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Trans Fats: The Science and the Risks

This man-made fat was developed to protect us against butter. Turns out, it acts like butter inside our bodies.
By
WebMD Weight Loss Clinic-Feature
Reviewed by Louise Chang, MD

What exactly are trans fats? How are they made? How bad are they, really? And just how solid is the science that the FDA consulted when they voted to list trans fats on nutrition labels? To get to the bottom of these and other questions about trans fats, WebMD spoke to leading nutritionists.

What Exactly Are Trans Fats?

Trans fatty acids or trans fats are formed when manufacturers turn liquid oils into solid fats. Think shortening and hard margarine. Manufacturers create trans fats via a process called hydrogenation. Hydro-what? In a nutshell, hydrogenation is a process by which vegetable oils are converted to solid fats simply by adding hydrogen atoms.

Why hydrogenate? Hydrogenation increases the shelf life and flavor stability of foods. Indeed, trans fats can be found in a laundry list of foods including vegetable shortening, margarine, crackers (even healthy sounding ones like Nabisco Wheat Thins), cereals, candies, baked goods, cookies, granola bars, chips, snack foods, salad dressings, fats, fried foods, and many other processed foods.

Trans fatty acids are found naturally in small quantities in some foods including beef, pork, lamb, butter, and milk, but most trans fatty acids in the diet come from hydrogenated foods. So there is good news: When the new nutrition labels go into effect Jan. 1, 2006, it will be easier to screen these fats out of your diet. Until then, look at the package's list of ingredients. Products that contain partially hydrogenated oils or vegetable shortening may contain trans fats.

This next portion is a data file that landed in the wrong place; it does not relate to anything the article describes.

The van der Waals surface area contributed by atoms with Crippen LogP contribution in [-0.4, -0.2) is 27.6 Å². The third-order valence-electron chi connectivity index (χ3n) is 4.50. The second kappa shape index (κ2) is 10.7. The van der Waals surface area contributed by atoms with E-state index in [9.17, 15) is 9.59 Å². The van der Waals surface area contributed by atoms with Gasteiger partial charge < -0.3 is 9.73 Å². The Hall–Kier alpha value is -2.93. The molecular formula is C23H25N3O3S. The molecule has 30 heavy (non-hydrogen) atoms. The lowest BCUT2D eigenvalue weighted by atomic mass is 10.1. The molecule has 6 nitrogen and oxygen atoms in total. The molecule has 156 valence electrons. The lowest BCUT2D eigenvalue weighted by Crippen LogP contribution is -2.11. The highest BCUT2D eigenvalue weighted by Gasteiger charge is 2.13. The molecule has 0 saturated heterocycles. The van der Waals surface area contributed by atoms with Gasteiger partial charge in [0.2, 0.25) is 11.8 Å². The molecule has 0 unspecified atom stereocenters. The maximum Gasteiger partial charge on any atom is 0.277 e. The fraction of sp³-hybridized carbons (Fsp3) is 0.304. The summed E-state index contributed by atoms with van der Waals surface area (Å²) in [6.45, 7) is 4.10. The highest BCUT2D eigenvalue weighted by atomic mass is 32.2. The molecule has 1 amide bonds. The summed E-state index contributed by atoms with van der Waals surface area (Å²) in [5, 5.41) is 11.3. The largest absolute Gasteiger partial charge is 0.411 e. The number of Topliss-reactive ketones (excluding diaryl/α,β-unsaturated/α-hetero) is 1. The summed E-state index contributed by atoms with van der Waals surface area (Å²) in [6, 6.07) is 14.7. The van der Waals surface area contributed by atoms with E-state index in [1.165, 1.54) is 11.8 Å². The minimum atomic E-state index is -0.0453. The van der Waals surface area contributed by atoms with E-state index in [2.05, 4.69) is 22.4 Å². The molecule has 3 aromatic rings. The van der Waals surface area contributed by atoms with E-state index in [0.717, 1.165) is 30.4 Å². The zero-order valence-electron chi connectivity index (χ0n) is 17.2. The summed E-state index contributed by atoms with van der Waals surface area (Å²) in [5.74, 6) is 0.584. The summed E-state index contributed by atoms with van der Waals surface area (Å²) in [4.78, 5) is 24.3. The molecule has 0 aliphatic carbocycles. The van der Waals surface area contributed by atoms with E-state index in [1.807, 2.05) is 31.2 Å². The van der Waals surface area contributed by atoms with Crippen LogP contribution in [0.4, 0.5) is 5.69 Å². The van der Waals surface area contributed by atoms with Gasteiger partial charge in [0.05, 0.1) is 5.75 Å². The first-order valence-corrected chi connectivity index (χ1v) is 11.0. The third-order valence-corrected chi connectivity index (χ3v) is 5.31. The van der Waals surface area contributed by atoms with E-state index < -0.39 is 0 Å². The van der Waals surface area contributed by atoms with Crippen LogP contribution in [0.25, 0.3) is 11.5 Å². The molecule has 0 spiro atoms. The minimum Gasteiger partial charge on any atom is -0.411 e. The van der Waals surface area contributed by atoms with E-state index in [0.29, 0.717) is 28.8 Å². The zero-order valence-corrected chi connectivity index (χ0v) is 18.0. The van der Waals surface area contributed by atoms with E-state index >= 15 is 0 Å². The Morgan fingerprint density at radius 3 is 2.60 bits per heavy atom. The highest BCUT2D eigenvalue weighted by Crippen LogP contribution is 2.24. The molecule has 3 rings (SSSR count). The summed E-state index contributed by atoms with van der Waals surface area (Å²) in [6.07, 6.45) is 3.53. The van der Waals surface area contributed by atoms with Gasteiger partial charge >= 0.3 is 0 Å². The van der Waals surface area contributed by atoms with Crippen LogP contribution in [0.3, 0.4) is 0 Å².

Where Did Trans Fats Come From?

Trans fats were developed during the backlash against saturated fat -- the artery-clogging animal fats found in butter, cream, and meats. Then food manufacturers realized that trans fats lasted longer than butter without going rancid. The result: Today trans fats are found in 40% of the products on your supermarket shelves.

"We used to use animal fats, and people said, 'saturated fats are bad,' so we switched to trans fats," says Ruth Kava, PhD, RD, director of nutrition at the New York City-based American Council on Science and Health. "This kind of gives us an unfortunate focus on ingredients rather than the whole diet when the problem isn't this fat or that fat, it's too many calories."

"Anything was good if it decreased saturated fat consumption in the 1950s through the 1980s," agrees Alice H. Lichtenstein, Dsc, professor of nutrition at Tufts University in Boston. "But then studies began to question trans fats," too. Finally, in the 1990s, the evidence became clear: When vegetable oil is turned into a solid, like butter, it acts like butter inside the body.

Next, learn about the risks.

What Do Trans Fats Do Inside the Body?

Like saturated or animal fats, trans fats contribute to clogged arteries. Clogged arteries are a sign of heart disease; they increase your risk of both heart attack and stroke. Here's how it works: Trans fats raise low-density lipoprotein (LDL) or "bad" cholesterol levels. This contributes to the buildup of fatty plaque in arteries.

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